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Burton Anit-Social Split Board Review

Burton Family Tree Anti-Social Splitboard – Women’s 2016

The Overview:

Up until a couple years ago, backcountry snowboarding was reserved for women willing to suffer on snowshoes or ultra-heavy men’s split boards. It was a painful, tiring affair that left little energy or enthusiasm to do what we came to do: snowboard down some rad lines. Now, women’s specific snowboards such as  make it easy and enjoyable for us to get out into the wilderness.

The Test:
If this is your first time with a split board, as it was mine, I’m here to help navigate  I’m happy to report it was quite easy. I do suggest having your local snowboard shop install the split kit. I like Radio Snowboard Shop, here in Aspen, Colo. If the board is in two pieces—you can set up your comfy snowboard bindings of choice to fit your regular boots—they simply slide into the hardware to position forward. Place skins on, with the metal clamps at the tip (forward), and then you have some fat skis ready to go up hill. There are two notches for a heel lift,  depending on the steepness of your climb. The set up is designed to be lightweight so you can put in serious mileage both uphill and downhill.

For transitioning to riding: rip those skins off,  slide bindings off and the board easily attaches together via four notches. Then slip the bindings onto the mounts to ride.

The S Rocker in the board lifts tips giving you good float in deep snow. But the board also features traditional camber underfoot and rides like a big mountain board, stiff in the right ways. It reminds me of my first Never Summer pre-rocker days. It carves in variable snow, i.e. chunder, and feels like you have a real board underneath your feet.

The first time I took the board out was to do an evening skin up Buttermilk. I got to the top around sunset with my puppy who is not into hanging too long in the cold. I was losing light, but it only took me six minutes to remove the skins, put the board together, and reposition my bindings. Not bad. Second try was more like four minutes. Because I went on my first split board excursions during a serious cold snap here in Colorado, I was worried all the fiddling would leave me with frozen digits, but in fact it was easy to handle in gloves so I would suggest having some thin liners around to use in transitions. I was also told by some experienced split boarders to spray Pam on the hardware, it keeps things lubricated in cold, dry weather.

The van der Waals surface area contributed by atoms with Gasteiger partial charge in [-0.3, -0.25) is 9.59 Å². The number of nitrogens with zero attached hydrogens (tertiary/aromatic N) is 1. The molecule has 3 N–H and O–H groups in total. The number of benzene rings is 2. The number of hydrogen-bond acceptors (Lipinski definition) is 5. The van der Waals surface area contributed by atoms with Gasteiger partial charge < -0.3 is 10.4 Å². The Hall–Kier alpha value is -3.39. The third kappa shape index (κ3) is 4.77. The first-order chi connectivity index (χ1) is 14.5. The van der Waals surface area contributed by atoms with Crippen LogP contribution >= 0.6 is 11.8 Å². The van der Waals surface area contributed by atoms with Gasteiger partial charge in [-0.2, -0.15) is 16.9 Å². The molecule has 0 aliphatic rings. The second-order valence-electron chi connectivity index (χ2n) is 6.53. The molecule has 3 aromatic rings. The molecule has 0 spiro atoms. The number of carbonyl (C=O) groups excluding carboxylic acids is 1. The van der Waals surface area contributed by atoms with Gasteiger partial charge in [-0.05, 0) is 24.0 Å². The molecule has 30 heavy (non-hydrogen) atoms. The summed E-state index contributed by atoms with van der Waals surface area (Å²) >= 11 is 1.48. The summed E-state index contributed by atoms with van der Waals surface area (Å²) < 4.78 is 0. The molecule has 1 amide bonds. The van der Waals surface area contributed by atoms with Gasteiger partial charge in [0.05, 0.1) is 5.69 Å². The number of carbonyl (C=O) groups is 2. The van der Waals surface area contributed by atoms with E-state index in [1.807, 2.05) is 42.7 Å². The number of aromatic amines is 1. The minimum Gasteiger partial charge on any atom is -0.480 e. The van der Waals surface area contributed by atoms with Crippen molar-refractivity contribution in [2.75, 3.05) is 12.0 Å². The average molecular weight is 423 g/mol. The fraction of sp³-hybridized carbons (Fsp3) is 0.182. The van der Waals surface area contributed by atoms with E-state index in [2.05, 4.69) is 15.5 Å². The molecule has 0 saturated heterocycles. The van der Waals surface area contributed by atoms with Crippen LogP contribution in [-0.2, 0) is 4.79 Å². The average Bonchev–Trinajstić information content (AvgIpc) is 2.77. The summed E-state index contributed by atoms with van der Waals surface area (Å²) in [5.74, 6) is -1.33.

Voile Split Interface Kit

What you’ll need for a proper backcountry split boarding session:

  • knowledge of backcountry snowboarding (avalanche clinic or Avi course)
  • backcountry pack with beacon, probe and shovel
  • extra set of bindings
  • adjustable ski poles
  • Voile Split Interface Kit
  • skins
  • Pam for lubrication
  • glove liners for putting board together
  • mid-insulation layer to put on when riding down

5 (out of 5)
Note: We know we’ve been giving out a lot of top ratings, but as we test more and more similar products, we will evaluate past ratings and re-rate accordingly when applicable.

Design: Lightweight for the uphill, yet stiff enough for variable backcountry conditions. +1
Style: Pink, purple, red stained wood graphics make for a cool look. Not too girlie, not too manly. +1
Durability: A wood core and overbuilt design ensure this board stands up to the test of time. +1
Performance: The ease of transition from split board to snowboard, plus the duality of the snowboard’s riding capabilities, ie rocker tips and camber underfoot, makes this board a top performer. +1
*Innovation: The snowboard when combined with the Voile Split Interface kit, is a true game changer for snowboarders looking to leave lift lines and crowded slopes behind them. +1

Buy Burton Anti-Social Split Board and Voile Split Interface Kit.

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